1825 · London
DAZZLING TAN MOROCCO, VERY ELABORATELY GILT, BY F. BEDFORD (stamp-signed on front turn-in) COVERS AND SMOOTH SPINE INTRICATELY TOOLED IN A GROLIERESQUE DESIGN OF INTERLACING STRAPWORK and azured-leaf vines, gilt-ruled turn-ins, ALL EDGES gilt and GAUFFERED in a complex repeating fleur-de-lys pattern. In the original brown morocco pull-off box with complementary gilt tooling on the back. With engraved frontispiece portrait and 10 plates after Stothard. Front flyleaf with newspaper clipping of Bedford obituary tipped on. Keynes, p. 43. Leaves a shade less than bright, occasional minor foxing or browning (more pronounced in a couple of quires), otherwise excellent internally (fresh, and with no signs of use), and THE REMARKABLE BINDING IN PRISTINE CONDITION.
This is a volume with two powerful assets: it is beautifully bound by Francis Bedford to a memorably intricate design, and it is the rarest version of Pickering's excellent edition of a masterpiece of Italian literature, being printed entirely on India paper. It has always been the most expensive and least encountered issue; according to Keynes, there were four variants: (1) on laid paper, (2) three volumes in red cloth (sold for £2 12s. 6d. with engravings and £1 11s. 6d. without); (3) on Large Paper with proof impressions of the plates (at £4 14s. 6d.); and (4) "a few copies" printed entirely on India paper (for £6 16s. 6d). Today, copies of the basic three-decker are not uncommon, but RBH and ABPC find just half a dozen copies of the large paper edition at auction in the past half century (two of these the Hoe copy), and no copies (except ours) of our India paper printing.
The Pickering Boccaccio was edited by Italian poet, scholar, and patriot Ugo Foscolo (1778-1827), who added an important critical essay on Boccaccio's influence on Italian language and literature, and was embellished with engravings by the most in-demand book illustrator of the day, Thomas Stothard (1755-1834). Although William Pickering (1796-1854) began his legendary publishing career in 1820, it wasn't until 1825, after a move to larger premises, that he began to produce substantial numbers of high-quality editions. "The Decameron" is praised by Britannica as "[s]tylistically . . . the most perfect example of Italian classical prose," and in his introductory essay here, Foscolo traces its influence on vernacular Italian and its place as a linguistic model for Italian writers.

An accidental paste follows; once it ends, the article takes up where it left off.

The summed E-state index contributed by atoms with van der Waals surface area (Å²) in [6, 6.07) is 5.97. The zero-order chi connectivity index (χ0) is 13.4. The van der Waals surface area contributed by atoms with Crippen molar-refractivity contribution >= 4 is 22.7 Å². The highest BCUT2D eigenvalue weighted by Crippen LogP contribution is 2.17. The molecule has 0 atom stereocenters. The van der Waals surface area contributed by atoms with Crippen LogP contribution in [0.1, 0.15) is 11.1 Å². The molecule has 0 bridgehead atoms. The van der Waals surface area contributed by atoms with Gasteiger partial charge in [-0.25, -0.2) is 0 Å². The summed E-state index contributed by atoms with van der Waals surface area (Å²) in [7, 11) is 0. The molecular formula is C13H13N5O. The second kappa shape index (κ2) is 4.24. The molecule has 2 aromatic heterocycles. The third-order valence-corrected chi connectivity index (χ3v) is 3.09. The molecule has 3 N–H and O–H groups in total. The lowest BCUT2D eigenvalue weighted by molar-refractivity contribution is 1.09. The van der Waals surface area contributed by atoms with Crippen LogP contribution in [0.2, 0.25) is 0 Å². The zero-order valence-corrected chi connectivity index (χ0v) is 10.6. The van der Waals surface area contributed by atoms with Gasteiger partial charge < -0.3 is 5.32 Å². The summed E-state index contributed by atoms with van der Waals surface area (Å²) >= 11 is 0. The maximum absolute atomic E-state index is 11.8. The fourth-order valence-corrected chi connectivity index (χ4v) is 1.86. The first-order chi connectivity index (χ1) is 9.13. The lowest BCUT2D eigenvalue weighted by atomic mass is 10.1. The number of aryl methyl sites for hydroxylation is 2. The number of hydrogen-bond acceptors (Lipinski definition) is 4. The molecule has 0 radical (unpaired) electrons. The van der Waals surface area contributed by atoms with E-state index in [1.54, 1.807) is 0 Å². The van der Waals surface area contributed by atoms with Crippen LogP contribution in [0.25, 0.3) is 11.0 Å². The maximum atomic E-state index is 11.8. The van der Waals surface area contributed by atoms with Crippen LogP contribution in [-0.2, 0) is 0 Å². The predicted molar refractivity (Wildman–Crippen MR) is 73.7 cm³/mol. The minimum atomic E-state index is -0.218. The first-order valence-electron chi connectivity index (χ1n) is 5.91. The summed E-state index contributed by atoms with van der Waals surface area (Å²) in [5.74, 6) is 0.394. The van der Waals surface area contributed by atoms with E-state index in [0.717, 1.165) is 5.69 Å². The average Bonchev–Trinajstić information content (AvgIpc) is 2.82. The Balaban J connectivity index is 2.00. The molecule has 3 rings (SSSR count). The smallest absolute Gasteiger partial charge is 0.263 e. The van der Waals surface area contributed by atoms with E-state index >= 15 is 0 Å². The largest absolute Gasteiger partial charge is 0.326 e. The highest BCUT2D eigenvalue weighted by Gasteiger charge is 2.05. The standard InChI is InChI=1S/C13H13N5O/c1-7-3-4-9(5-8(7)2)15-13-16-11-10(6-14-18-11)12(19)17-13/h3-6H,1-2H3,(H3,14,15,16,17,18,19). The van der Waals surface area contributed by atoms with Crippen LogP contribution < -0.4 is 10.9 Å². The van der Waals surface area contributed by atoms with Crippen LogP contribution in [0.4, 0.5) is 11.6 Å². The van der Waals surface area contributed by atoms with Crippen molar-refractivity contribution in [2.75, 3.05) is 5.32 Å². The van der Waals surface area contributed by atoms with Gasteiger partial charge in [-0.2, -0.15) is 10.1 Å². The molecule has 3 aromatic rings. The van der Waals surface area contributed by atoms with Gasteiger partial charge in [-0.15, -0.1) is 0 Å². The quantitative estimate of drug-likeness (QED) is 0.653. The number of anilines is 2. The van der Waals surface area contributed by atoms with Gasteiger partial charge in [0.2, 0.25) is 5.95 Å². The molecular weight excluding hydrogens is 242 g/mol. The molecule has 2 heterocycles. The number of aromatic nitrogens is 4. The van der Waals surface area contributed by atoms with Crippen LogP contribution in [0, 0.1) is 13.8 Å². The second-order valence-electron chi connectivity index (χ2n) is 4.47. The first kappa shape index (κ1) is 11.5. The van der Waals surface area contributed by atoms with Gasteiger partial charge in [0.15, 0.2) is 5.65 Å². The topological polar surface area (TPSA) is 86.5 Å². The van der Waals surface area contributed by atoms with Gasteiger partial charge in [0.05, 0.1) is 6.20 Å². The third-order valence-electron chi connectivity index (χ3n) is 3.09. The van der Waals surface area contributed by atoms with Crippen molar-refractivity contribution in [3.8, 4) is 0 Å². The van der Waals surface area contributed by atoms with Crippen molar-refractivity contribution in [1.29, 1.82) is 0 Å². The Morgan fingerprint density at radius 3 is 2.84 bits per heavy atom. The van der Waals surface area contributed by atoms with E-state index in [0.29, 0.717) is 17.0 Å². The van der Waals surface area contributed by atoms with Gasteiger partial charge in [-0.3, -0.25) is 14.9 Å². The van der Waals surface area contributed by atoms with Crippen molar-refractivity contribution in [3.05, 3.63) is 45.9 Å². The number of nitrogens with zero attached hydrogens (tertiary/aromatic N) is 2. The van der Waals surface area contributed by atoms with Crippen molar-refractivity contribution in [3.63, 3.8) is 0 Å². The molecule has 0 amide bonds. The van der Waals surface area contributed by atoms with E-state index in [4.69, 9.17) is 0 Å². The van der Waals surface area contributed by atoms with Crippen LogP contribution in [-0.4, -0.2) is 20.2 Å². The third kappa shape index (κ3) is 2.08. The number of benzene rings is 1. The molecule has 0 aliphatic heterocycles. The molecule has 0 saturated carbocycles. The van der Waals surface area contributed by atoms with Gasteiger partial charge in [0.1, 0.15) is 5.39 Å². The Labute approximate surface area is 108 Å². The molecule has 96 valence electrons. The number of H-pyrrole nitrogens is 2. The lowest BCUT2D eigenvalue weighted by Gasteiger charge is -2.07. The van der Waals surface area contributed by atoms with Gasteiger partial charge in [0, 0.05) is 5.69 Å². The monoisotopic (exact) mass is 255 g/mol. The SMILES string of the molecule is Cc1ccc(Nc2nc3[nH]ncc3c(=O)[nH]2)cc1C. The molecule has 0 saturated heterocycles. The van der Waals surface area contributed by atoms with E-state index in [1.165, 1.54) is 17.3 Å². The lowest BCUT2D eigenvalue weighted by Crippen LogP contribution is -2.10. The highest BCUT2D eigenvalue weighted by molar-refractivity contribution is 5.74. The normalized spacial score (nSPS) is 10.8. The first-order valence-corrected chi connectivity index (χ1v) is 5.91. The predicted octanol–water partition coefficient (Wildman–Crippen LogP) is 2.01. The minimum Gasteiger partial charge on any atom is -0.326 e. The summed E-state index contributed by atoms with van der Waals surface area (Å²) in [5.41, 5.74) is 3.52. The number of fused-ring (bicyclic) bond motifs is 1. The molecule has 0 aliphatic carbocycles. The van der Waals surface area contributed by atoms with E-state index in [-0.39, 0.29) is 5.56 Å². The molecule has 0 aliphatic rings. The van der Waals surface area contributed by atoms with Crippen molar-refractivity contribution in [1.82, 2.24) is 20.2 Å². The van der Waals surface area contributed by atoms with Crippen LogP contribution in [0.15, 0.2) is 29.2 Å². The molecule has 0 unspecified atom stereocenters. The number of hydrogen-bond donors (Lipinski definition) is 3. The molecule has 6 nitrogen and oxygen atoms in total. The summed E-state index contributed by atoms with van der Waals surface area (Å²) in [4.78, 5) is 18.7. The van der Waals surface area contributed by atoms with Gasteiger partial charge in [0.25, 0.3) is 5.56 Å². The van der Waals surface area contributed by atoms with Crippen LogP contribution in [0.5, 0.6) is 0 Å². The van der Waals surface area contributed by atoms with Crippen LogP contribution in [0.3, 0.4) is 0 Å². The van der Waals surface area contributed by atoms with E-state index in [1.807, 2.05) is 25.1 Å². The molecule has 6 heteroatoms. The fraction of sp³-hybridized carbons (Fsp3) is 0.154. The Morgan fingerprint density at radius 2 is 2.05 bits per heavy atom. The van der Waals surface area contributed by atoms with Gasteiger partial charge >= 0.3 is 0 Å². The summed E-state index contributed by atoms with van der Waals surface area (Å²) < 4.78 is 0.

Binder Francis Bedford (1799-1883) managed the firm of Charles Lewis for five years for the latter's widow and then was in a partnership for 10 years with John Clarke before establishing his own bindery in 1851. He shortly became recognized as the leading binder in the fashionable West End of London, and his firm enjoyed prosperity not only until his death, but for 10 years afterwards, under the ownership of Joseph Shepherd. Bedford bindings are almost always elegantly traditional in their design and elaborate in their gilt decoration, as the present example demonstrates. Here, Bedford has taken inspiration from the 16th century entrelac style favored by the great bibliophile Jean Grolier (ca. 1489/90-1565), whose collection was renowned for its richly embellished bindings.. (Inventory #: ST16434)